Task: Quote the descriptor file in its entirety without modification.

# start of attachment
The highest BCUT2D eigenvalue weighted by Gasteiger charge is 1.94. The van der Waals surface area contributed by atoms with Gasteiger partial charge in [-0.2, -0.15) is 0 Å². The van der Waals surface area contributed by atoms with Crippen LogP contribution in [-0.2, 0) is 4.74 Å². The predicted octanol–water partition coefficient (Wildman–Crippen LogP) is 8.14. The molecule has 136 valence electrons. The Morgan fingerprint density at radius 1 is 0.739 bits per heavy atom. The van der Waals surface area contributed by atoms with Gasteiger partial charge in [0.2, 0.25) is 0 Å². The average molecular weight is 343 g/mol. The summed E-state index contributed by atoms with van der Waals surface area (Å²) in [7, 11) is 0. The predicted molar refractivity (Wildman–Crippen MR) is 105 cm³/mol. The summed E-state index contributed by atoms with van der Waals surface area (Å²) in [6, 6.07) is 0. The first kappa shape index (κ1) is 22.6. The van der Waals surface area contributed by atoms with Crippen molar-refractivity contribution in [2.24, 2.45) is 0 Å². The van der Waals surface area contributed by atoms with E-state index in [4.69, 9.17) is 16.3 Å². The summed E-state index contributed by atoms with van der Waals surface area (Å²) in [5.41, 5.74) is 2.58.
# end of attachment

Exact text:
The highest BCUT2D eigenvalue weighted by Gasteiger charge is 1.94. The van der Waals surface area contributed by atoms with Gasteiger partial charge in [-0.2, -0.15) is 0 Å². The van der Waals surface area contributed by atoms with Crippen LogP contribution in [-0.2, 0) is 4.74 Å². The predicted octanol–water partition coefficient (Wildman–Crippen LogP) is 8.14. The molecule has 136 valence electrons. The Morgan fingerprint density at radius 1 is 0.739 bits per heavy atom. The van der Waals surface area contributed by atoms with Gasteiger partial charge in [0.2, 0.25) is 0 Å². The average molecular weight is 343 g/mol. The summed E-state index contributed by atoms with van der Waals surface area (Å²) in [7, 11) is 0. The predicted molar refractivity (Wildman–Crippen MR) is 105 cm³/mol. The summed E-state index contributed by atoms with van der Waals surface area (Å²) in [6, 6.07) is 0. The first kappa shape index (κ1) is 22.6. The van der Waals surface area contributed by atoms with Crippen molar-refractivity contribution in [2.24, 2.45) is 0 Å². The van der Waals surface area contributed by atoms with E-state index in [4.69, 9.17) is 16.3 Å². The summed E-state index contributed by atoms with van der Waals surface area (Å²) in [5.41, 5.74) is 2.58.